The most interesting statistic — to me — from today’s news that Minnesota’s unemployment rate has held steady at 5.5 percent in February is this one: “The state is just 1,000 jobs short of its previous high point for jobs in February 2008.”
Here’s the bottom line from the Department of Employment and Economic Development news release:
Professional and business services led all sectors in February with 6,800 new jobs. Other sectors that added jobs were leisure and hospitality (up 3,200), education and health services (up 1,900), financial activities (up 1,700), construction (up 1,400), trade, transportation and utilities (up 1,300), and logging and mining (up 100). Other services held steady.
Job losses occurred in February in government (down 1,000), manufacturing (down 800) and information (down 100).
Over the past year, trade, transportation and utilities added the most jobs, growing by 15,200. The other sectors that added jobs were education and health services (up 13,100), professional and business services (up 12,300), government (up 5,300), financial activities (up 3,600), manufacturing (up 3,400), leisure and hospitality (up 3,300), information (up 2,200), other services (up 1,900), construction (up 1,900), and logging and mining (up 300).
Good times? Then why doesn’t it feel like it? It’s not a rhetorical question. It may well be that people have taken jobs paying less than what they made before the economy collapsed. But even talking with people who kept their jobs, didn’t lose pay or benefits, I sense a feeling that more people are still going to work each day wondering if this is the day it all ends.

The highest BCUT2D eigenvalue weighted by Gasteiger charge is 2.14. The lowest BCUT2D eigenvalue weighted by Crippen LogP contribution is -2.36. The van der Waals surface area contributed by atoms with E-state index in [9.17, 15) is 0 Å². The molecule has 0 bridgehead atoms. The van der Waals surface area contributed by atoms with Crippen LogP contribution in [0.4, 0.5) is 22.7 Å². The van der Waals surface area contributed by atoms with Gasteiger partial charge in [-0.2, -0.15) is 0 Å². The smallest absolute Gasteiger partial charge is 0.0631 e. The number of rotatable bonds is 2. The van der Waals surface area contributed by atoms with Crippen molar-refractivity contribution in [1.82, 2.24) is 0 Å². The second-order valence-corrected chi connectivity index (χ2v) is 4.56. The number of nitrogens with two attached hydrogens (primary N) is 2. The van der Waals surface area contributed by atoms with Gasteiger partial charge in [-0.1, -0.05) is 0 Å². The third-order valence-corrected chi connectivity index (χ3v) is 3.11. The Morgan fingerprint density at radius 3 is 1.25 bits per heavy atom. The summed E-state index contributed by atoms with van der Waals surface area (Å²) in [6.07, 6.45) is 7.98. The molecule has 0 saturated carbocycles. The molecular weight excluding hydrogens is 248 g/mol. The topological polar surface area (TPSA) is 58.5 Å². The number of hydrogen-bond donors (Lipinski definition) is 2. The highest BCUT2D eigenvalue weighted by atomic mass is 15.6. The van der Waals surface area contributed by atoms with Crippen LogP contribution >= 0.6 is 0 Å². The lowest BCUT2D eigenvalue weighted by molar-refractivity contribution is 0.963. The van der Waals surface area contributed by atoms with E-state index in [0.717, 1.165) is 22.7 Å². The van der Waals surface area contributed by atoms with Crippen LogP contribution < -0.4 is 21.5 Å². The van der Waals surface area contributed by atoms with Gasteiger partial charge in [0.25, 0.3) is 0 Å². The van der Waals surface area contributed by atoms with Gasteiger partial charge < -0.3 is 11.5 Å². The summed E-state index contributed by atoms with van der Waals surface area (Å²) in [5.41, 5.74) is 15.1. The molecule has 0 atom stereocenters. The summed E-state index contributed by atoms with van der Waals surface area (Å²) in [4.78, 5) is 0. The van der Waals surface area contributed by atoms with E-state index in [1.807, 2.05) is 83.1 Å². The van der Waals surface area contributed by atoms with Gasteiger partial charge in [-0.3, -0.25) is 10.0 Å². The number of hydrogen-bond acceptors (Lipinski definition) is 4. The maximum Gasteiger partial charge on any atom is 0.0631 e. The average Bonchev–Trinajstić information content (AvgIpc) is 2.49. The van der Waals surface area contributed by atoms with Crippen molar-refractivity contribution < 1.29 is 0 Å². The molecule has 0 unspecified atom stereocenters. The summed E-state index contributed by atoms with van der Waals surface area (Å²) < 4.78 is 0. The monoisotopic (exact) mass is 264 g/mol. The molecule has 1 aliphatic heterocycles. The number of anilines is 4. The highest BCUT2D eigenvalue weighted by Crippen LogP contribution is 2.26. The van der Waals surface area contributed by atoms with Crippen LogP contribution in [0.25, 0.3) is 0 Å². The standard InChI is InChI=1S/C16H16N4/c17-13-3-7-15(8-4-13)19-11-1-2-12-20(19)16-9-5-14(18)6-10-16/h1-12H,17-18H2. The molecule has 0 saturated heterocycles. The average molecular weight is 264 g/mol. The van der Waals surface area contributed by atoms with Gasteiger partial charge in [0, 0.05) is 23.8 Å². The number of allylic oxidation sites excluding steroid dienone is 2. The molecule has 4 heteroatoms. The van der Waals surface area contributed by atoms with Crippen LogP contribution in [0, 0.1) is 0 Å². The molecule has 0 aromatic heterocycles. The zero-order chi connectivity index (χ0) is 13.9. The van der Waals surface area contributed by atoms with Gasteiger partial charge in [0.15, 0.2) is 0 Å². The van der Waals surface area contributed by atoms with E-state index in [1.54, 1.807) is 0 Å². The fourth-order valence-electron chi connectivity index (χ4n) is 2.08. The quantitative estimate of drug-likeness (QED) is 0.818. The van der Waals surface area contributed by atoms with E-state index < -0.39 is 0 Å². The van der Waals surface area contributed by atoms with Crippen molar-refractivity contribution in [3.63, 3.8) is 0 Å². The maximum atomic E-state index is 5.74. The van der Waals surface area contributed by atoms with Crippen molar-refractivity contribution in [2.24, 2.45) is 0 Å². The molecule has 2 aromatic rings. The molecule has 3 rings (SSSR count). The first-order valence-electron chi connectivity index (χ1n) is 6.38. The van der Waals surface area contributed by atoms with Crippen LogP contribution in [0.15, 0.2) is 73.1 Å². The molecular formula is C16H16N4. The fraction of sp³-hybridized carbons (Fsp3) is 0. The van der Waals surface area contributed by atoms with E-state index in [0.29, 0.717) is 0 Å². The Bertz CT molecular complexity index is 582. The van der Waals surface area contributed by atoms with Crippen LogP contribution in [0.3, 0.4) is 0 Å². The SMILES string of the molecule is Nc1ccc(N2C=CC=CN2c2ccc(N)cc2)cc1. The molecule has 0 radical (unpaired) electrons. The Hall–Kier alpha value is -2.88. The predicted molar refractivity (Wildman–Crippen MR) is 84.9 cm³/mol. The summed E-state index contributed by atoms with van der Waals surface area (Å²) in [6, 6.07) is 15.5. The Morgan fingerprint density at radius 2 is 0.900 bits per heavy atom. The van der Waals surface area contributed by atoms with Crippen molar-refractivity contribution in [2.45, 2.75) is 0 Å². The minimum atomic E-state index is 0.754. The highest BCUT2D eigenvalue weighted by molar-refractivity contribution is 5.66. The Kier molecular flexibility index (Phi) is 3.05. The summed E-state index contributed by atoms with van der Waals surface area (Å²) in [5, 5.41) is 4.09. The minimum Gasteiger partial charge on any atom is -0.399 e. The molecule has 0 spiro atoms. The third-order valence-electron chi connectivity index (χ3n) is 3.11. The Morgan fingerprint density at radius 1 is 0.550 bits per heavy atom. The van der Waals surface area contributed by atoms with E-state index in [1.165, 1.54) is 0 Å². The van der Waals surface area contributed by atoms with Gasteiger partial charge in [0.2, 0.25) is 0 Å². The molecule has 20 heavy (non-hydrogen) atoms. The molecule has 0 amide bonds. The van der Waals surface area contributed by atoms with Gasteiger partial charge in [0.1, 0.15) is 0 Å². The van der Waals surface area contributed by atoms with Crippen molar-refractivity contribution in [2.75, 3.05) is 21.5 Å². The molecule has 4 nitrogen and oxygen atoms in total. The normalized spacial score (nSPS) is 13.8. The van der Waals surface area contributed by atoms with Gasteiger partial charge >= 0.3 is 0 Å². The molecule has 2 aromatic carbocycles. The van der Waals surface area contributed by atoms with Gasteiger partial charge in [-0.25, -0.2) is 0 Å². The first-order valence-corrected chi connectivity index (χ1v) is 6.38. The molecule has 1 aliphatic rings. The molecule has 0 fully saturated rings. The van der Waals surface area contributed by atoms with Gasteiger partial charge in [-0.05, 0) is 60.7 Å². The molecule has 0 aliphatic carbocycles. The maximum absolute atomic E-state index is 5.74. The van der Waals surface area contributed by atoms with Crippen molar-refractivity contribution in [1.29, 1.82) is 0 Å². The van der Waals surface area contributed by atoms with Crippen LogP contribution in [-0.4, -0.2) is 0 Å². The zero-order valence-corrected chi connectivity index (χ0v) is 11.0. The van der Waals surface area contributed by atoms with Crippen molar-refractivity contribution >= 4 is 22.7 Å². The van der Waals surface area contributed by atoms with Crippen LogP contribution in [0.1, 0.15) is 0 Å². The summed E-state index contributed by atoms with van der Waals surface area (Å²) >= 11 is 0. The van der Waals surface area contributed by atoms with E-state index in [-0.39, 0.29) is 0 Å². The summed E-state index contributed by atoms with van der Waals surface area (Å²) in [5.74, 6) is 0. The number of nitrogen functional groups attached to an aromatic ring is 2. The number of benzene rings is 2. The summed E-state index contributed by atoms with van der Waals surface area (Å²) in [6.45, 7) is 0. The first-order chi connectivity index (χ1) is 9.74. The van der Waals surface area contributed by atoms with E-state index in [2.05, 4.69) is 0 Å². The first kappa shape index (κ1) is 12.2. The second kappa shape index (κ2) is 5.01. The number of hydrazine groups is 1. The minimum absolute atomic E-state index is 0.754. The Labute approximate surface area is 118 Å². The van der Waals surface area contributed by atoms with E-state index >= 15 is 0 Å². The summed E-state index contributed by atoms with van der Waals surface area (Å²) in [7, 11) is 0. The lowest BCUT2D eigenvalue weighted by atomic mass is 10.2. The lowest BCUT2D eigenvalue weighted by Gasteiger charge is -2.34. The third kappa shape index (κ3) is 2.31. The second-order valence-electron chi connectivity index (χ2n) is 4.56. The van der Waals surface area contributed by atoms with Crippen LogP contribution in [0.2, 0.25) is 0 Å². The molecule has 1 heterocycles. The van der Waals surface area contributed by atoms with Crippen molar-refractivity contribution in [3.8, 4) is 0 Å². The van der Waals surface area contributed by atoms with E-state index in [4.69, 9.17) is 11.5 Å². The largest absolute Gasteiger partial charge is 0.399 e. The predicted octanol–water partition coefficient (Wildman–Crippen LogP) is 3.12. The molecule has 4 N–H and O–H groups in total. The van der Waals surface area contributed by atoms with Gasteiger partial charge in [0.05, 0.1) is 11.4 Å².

The economy is different now, as economists have been telling us for years. Nobody — or at least not many — are going to retire with a gold watch anymore. Jobs will come and jobs will go and it’s the uncertainty of when that will be and who will be affected that takes some getting accustomed to.
Unemployment can leave a wicked wound of lower self esteem and confidence that going back to work doesn’t instantly build.
In the long run, I often wonder whether the relationship between employer and employee has changed forever and whether it’s for the better or for the worse. Perhaps a business relationship should just be a business relationship and nothing more. It wasn’t always thus.
So it’s a different world and while comparing numbers to the old one are interesting, I still long for a decent statistic that does a better job of factoring in the psychology of the working world today.
Discussion point: How’s it feel at your workplace compared to the good times?